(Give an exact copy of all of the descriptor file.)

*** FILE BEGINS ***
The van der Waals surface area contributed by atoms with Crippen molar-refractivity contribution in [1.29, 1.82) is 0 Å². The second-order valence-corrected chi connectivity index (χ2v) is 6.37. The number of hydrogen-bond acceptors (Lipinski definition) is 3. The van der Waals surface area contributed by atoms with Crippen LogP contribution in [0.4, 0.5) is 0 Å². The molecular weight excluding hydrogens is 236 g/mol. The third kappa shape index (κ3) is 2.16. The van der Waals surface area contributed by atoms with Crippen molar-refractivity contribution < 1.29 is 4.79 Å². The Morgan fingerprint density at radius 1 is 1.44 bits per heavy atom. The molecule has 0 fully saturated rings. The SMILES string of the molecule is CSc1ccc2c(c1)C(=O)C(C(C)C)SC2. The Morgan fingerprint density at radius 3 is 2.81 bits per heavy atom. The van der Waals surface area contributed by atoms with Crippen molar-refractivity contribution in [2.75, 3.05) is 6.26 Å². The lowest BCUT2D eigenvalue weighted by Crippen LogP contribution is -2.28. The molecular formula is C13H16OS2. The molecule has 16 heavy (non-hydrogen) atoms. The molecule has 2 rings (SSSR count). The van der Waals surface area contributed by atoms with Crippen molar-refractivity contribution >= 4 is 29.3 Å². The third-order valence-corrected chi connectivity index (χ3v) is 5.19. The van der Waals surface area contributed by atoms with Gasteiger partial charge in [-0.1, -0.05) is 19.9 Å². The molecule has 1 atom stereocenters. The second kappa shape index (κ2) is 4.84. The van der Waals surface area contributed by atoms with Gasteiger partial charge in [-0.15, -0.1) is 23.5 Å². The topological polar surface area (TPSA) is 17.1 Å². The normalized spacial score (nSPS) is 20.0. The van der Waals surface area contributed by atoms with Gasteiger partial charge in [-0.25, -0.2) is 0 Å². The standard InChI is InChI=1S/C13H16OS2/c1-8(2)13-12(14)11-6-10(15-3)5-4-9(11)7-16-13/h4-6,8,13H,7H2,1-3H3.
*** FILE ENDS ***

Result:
The van der Waals surface area contributed by atoms with Crippen molar-refractivity contribution in [1.29, 1.82) is 0 Å². The second-order valence-corrected chi connectivity index (χ2v) is 6.37. The number of hydrogen-bond acceptors (Lipinski definition) is 3. The van der Waals surface area contributed by atoms with Crippen LogP contribution in [0.4, 0.5) is 0 Å². The molecular weight excluding hydrogens is 236 g/mol. The third kappa shape index (κ3) is 2.16. The van der Waals surface area contributed by atoms with Crippen molar-refractivity contribution < 1.29 is 4.79 Å². The Morgan fingerprint density at radius 1 is 1.44 bits per heavy atom. The molecule has 0 fully saturated rings. The SMILES string of the molecule is CSc1ccc2c(c1)C(=O)C(C(C)C)SC2. The Morgan fingerprint density at radius 3 is 2.81 bits per heavy atom. The van der Waals surface area contributed by atoms with Crippen molar-refractivity contribution in [2.75, 3.05) is 6.26 Å². The lowest BCUT2D eigenvalue weighted by Crippen LogP contribution is -2.28. The molecular formula is C13H16OS2. The molecule has 16 heavy (non-hydrogen) atoms. The molecule has 2 rings (SSSR count). The van der Waals surface area contributed by atoms with Crippen molar-refractivity contribution >= 4 is 29.3 Å². The third-order valence-corrected chi connectivity index (χ3v) is 5.19. The van der Waals surface area contributed by atoms with Gasteiger partial charge in [-0.1, -0.05) is 19.9 Å². The molecule has 1 atom stereocenters. The second kappa shape index (κ2) is 4.84. The van der Waals surface area contributed by atoms with Gasteiger partial charge in [-0.15, -0.1) is 23.5 Å². The topological polar surface area (TPSA) is 17.1 Å². The normalized spacial score (nSPS) is 20.0. The van der Waals surface area contributed by atoms with Gasteiger partial charge in [-0.25, -0.2) is 0 Å². The standard InChI is InChI=1S/C13H16OS2/c1-8(2)13-12(14)11-6-10(15-3)5-4-9(11)7-16-13/h4-6,8,13H,7H2,1-3H3.